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Rishi Sunak: UK's 'reputation took a bit of a knock'
The UK's international reputation has taken "a bit of a knock" this year, Rishi Sunak has admitted, as he vowed to restore economic stability.
The prime minister said tax rises and spending cuts in Thursday's Autumn Statement were needed to reduce rising inflation and UK public debt.
Critics of his approach fear it could worsen a predicted two-year recession.
But Mr Sunak said decisions would be taken in a "fair" way, and everyone would benefit from reduced debt levels.
Speaking to the BBC's political editor Chris Mason at the G20 summit in Indonesia, he added reducing inflation was his "number one challenge".
He added it was important to "limit" mortgage repayments for homeowners, which have risen in the wake of September's mini-budget.
"The best way to do that is to get a grip of our borrowing levels, and have our debt on a sustainable basis falling," he added.
Chancellor Jeremy Hunt, who will unveil the Autumn Statement on Thursday, has warned that everyone will pay more tax under his plans to repair the public finances.
The budget, the government's second financial package in under two months, comes after mostly now-abandoned tax cuts in the mini-budget, outlined by Liz Truss's chancellor Kwasi Kwarteng, sparked financial turmoil.
The Treasury has not confirmed details, but the BBC has been told Mr Hunt is set to announce spending cuts of about £35bn and plans to raise £20bn in tax.
The plans are likely to include freezes to income tax bands, and increases to taxes paid on profits made from selling shares and second homes.
Mr Sunak has hinted that pensions will rise to keep pace with inflation, telling reporters on the way to Bali that pensioners would be "at the forefront of my mind".
Also under discussion is a plan to allow councils in England to raise council tax by more than 3% without holding a local vote – something they cannot do at the moment.
Chancellor Jeremy Hunt was earlier urged not to go down that route by Labour MP Chris Bryant – but he did not rule it out.
He said everyone will be asked to contribute more in tax in Thursday's Autumn Statement, with the better-off taking the biggest hit.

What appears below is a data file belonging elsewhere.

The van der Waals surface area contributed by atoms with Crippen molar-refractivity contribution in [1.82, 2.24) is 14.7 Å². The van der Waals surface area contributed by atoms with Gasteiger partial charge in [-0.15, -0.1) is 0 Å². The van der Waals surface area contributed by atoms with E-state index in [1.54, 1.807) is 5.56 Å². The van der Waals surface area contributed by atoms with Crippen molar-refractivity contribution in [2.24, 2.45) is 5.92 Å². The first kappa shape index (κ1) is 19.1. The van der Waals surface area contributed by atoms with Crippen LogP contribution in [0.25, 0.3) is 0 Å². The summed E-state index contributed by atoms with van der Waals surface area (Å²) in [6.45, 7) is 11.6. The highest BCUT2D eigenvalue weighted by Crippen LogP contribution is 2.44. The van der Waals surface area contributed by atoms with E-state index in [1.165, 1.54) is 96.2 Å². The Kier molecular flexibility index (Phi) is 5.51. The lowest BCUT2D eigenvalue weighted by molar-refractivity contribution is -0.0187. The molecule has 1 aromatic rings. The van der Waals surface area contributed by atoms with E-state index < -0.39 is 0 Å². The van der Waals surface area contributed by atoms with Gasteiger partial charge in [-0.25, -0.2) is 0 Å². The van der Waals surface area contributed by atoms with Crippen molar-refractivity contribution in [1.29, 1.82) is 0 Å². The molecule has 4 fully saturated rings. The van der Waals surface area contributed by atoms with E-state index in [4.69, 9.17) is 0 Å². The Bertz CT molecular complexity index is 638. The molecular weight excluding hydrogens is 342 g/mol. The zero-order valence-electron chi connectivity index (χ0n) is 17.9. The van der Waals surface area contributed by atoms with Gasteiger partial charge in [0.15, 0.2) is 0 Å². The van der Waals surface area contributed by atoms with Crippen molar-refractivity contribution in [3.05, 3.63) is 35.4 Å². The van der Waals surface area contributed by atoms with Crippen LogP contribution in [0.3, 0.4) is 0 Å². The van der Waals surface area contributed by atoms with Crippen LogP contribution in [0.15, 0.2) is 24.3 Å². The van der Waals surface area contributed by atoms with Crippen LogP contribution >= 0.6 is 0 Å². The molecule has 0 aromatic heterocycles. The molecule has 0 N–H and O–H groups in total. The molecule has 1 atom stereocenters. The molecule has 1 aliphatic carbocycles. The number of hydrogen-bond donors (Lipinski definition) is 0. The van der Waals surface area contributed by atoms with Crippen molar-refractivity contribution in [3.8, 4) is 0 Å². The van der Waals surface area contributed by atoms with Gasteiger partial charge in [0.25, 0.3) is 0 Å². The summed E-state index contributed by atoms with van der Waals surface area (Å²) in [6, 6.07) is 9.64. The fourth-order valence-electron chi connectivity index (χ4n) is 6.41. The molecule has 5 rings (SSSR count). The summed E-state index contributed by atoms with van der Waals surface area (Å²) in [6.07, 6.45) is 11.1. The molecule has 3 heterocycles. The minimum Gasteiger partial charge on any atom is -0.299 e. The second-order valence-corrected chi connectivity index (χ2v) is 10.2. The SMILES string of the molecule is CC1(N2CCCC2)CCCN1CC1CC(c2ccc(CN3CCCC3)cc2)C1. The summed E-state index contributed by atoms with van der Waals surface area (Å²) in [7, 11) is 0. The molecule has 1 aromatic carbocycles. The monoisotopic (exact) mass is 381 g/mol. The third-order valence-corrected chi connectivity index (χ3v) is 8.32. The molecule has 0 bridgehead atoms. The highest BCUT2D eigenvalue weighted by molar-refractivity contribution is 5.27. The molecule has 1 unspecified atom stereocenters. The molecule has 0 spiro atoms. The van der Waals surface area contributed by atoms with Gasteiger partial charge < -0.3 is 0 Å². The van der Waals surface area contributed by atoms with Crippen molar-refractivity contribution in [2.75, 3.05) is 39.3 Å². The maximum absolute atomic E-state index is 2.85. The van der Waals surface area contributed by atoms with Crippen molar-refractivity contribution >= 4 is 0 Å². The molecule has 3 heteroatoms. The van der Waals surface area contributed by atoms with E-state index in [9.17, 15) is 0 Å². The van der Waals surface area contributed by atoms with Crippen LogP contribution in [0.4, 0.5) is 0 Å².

"And that will be reflected in our decisions on council tax and every other tax as well," Mr Hunt told MPs.
Asked whether he would heed calls from Tory MPs to protect school budgets, Mr Sunak said he couldn't comment on specifics ahead of the statement.
But he added: "Even though the situation is difficult […] we will make those decisions balancing everything we have to.
"People can see that yes, the approach we've taken is fair, yes the approach we've taken is compassionate when considered in the round.
"Taking a step back, the number one challenge we face is inflation," Mr Sunak added.
"It's important that we get a grip of that. It's important we limit the increase in mortgage rates that people are experiencing."
Thursday's statement comes amid a worsening economic backdrop, with wages lagging rising prices and the Bank of England warning the UK is facing its longest recession since records began.
Labour shadow chancellor Rachel Reeves said the country's financial "predicament" was the result not just of the mini-budget, but "12 years of Conservative mismanagement".
She told reporters her party would make "fair choices" on taxation, highlighting her party's proposals to end non-dom status and increase windfall taxes on energy companies.
Some Conservatives MPs have warned against increasing taxes, with former party leader Iain Duncan Smith warning tax hikes could lead to a "deeper" slowdown.
Sir John Redwood, a former minister on the right of the party, has also warned that "tax rises and the wrong spending cuts now will turn a downturn into a nasty and long recession".
The government is trying to meet its official fiscal targets, which say debt should be falling and day-to-day spending should be met by tax revenue in three years' time.
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UK's reputation has taken a knock, admits Rishi Sunak – BBC
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